Dr. Anthony Jahn answers questions each month for CS Music. If you have a question, email firstname.lastname@example.org.
How big is the risk of vocal fold hemorrhage when taking high concentration ibuprofen for pain?
Ibuprofen, like aspirin, Naproxen and other drugs, falls into the category of NSAIDs ( Non-steroidal anti-inflammatory medications). These medications are known to increase the likelihood of bruising and bleeding, since they interfere with the ability of the blood to clot. So the short answer to your question would be that yes, ingesting large amount of such medications can heighten the likelihood of vocal fold hemorrhage.
There are a couple of other relevant issues to consider however. Vocal fold hemorrhage typically occurs when there is a blood vessel on ( or in) the vocal fold which is “at risk”. This could be either a blood vessel that is stretched and dilated, with thinner than normal walls, or a blood vessel that is right at the edge of the vocal fold were maximal contact and vibration occur during phonation.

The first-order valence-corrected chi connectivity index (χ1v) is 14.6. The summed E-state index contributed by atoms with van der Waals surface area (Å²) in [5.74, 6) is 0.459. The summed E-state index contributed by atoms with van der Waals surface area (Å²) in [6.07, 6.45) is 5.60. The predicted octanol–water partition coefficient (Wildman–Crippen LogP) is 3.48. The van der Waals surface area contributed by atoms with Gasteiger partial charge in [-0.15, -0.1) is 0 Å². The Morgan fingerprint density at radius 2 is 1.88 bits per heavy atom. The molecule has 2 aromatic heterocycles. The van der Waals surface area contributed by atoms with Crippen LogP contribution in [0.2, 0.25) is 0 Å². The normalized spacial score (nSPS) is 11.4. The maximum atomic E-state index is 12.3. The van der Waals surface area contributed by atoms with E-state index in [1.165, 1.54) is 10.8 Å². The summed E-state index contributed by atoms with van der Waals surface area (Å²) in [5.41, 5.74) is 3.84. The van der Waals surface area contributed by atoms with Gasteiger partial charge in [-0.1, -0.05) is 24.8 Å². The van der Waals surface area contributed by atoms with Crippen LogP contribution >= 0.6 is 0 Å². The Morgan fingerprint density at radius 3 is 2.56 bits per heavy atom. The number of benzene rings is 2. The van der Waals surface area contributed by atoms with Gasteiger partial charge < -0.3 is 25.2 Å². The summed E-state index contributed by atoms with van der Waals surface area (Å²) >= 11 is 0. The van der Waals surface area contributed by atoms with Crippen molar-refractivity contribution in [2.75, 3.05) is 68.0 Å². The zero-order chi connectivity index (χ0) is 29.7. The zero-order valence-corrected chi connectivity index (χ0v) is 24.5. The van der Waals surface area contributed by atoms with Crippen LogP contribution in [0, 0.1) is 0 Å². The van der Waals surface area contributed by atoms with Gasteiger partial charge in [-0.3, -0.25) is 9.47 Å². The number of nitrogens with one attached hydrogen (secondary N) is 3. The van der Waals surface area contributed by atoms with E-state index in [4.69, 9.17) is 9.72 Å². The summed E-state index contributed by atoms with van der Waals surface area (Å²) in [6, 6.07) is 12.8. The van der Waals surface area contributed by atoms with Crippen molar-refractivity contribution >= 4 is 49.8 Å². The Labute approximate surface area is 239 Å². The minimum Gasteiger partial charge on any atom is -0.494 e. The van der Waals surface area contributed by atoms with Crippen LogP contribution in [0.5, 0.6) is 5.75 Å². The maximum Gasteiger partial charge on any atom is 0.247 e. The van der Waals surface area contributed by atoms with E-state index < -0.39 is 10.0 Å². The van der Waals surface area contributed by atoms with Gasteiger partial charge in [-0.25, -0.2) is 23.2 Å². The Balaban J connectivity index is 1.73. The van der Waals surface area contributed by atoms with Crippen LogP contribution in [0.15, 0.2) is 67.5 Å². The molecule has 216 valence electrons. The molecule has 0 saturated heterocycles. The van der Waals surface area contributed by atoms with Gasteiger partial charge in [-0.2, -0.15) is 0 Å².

So part of your investigation should include a good laryngeal examination with either video or high quality photographs to make sure that there were no such vessels visible. A small caveat here is that the vessels may not always be visible due to their small size and location beneath the surface or along the undersurface of the vocal fold.
A more important and general question, however, is this: why are you taking high doses of ibuprofen? If you have a chronic inflammatory condition, such as arthritis, you should explore with your doctor whether other means of management could work. The same goes for chronic pain such as headaches.
Most women take anti-inflammatories around the time of their period. This is a particularly risky time in terms of vocal hemorrhage, since the blood is already somewhat thin and bleeding is more common. Again, you should look at managing your menstrual cramps in another way, such as acupuncture or contraceptives that can regulate and lessen your monthly discomfort.